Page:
It obviously didn’t help the Yankees’ cause that they were starting soon-to-be-former-Yankee Javier Vazquez, who did his best A.J. Burnett impression in giving up seven runs over 4 2/3 innings. The more you think about it, it’s actually pretty incredible that the Yankees ended up making it to the postseason with 40% of their Opening Day five-man rotation pitching to a 5.00-plus ERA in more than 350 innings.… Click here to read the rest

Game 159: Yankees 4, Blue Jays 8

In the bottom of the fifth, Yunel Escobar singled to left.  He moved to second on a groundout by Jose Bautista.  With two outs, Vazquez walked Lyle Overbay and Hill connected with a big homer to left, giving Toronto a big 7-0 lead.  Vazquez’s night was done and Royce Ring came in to get out of the inning.

Despite the big hole, the Yankees offense finally struck back in the top of the sixth.  Sparked by a lead off homer by Alex Rodriguez, the Yankees rallied.  A pitch hit Robinson Cano and Austin Kearns worked a walk.  Francisco Cervelli singled to right, bringing Cano home.  Greg Golson then singled to right, scoring Kearns.  Jeter singled to load the bases with just one out, but Hill fielded Nick Swisher’s hard grounder for an inning ending double play.   Still, the Yankees were back in the game, with the score at 7-3.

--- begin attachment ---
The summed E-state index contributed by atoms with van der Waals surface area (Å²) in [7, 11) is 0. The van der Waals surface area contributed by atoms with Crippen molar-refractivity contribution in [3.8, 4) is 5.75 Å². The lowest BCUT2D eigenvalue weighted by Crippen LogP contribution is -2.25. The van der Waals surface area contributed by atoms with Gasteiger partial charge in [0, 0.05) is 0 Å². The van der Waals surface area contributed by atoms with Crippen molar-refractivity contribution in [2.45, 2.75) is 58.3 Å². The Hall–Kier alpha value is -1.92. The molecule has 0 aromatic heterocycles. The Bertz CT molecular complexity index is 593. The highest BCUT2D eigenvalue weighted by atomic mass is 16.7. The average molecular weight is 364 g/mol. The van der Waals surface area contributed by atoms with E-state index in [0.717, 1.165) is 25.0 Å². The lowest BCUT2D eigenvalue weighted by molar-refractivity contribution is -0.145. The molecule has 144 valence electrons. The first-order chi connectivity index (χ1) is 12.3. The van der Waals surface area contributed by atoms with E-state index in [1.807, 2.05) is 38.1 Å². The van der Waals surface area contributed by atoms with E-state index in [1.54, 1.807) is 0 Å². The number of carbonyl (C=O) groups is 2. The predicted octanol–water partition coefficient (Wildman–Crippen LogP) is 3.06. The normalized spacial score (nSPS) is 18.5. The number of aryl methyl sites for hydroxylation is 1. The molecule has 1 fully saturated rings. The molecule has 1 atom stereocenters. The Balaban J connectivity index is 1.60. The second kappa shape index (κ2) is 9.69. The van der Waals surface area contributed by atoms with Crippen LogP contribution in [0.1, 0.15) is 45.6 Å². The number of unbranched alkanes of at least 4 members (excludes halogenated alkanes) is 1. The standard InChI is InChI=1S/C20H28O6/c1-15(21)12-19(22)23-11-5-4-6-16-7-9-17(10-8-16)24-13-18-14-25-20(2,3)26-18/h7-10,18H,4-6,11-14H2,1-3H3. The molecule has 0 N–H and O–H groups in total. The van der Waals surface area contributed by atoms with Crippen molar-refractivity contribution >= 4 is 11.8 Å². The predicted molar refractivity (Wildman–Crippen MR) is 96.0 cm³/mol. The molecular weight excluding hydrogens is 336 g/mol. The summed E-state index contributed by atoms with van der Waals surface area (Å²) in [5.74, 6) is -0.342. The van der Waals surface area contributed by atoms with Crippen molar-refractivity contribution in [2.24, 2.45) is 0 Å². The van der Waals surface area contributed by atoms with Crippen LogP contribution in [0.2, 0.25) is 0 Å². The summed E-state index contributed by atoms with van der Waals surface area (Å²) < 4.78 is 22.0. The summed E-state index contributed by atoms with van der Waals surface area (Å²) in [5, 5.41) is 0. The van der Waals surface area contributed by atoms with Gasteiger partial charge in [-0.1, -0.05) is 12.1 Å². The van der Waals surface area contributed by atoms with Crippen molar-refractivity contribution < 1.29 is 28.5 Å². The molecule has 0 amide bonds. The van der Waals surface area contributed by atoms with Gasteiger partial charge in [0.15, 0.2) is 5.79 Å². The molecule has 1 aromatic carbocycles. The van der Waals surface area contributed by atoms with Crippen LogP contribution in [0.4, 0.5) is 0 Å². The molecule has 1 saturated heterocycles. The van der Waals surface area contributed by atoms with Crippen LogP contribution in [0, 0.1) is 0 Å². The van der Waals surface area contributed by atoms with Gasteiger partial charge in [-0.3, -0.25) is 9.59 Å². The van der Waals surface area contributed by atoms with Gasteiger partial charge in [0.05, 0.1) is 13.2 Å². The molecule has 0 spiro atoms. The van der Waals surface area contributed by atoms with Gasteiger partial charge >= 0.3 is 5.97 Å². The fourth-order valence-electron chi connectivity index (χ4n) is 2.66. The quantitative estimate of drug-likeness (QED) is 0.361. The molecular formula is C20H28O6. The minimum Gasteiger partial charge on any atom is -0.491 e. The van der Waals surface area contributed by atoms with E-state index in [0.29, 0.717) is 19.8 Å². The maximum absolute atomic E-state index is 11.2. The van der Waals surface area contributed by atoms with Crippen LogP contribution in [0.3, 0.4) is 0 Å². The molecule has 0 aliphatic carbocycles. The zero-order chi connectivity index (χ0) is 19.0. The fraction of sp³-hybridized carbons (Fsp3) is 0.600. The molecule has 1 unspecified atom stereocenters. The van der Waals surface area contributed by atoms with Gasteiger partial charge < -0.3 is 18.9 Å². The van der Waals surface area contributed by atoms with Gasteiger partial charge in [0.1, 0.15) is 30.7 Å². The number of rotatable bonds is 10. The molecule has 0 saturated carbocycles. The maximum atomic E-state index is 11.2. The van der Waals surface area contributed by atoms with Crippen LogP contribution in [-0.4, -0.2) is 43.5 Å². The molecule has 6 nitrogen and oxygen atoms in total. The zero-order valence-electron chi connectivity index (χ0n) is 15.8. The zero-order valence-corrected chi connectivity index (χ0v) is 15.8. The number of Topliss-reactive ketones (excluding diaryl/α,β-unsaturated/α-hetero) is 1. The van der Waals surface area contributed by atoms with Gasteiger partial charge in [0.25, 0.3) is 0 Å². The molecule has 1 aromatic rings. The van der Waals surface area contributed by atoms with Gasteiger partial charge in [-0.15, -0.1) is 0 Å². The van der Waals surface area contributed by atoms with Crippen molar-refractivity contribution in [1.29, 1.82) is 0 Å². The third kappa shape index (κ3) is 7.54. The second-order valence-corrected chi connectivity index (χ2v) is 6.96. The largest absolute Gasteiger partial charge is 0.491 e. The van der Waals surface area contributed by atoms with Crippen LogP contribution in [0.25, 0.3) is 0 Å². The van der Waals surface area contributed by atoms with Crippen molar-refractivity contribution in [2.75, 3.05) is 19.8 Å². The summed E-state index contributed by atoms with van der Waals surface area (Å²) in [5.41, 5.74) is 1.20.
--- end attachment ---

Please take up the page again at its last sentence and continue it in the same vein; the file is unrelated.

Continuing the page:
The Blue Jays got a run back in the seventh.  With Joba Chamberlain on the mound Vernon Wells reached on a throwing error by Rodriguez. … Click here to read the rest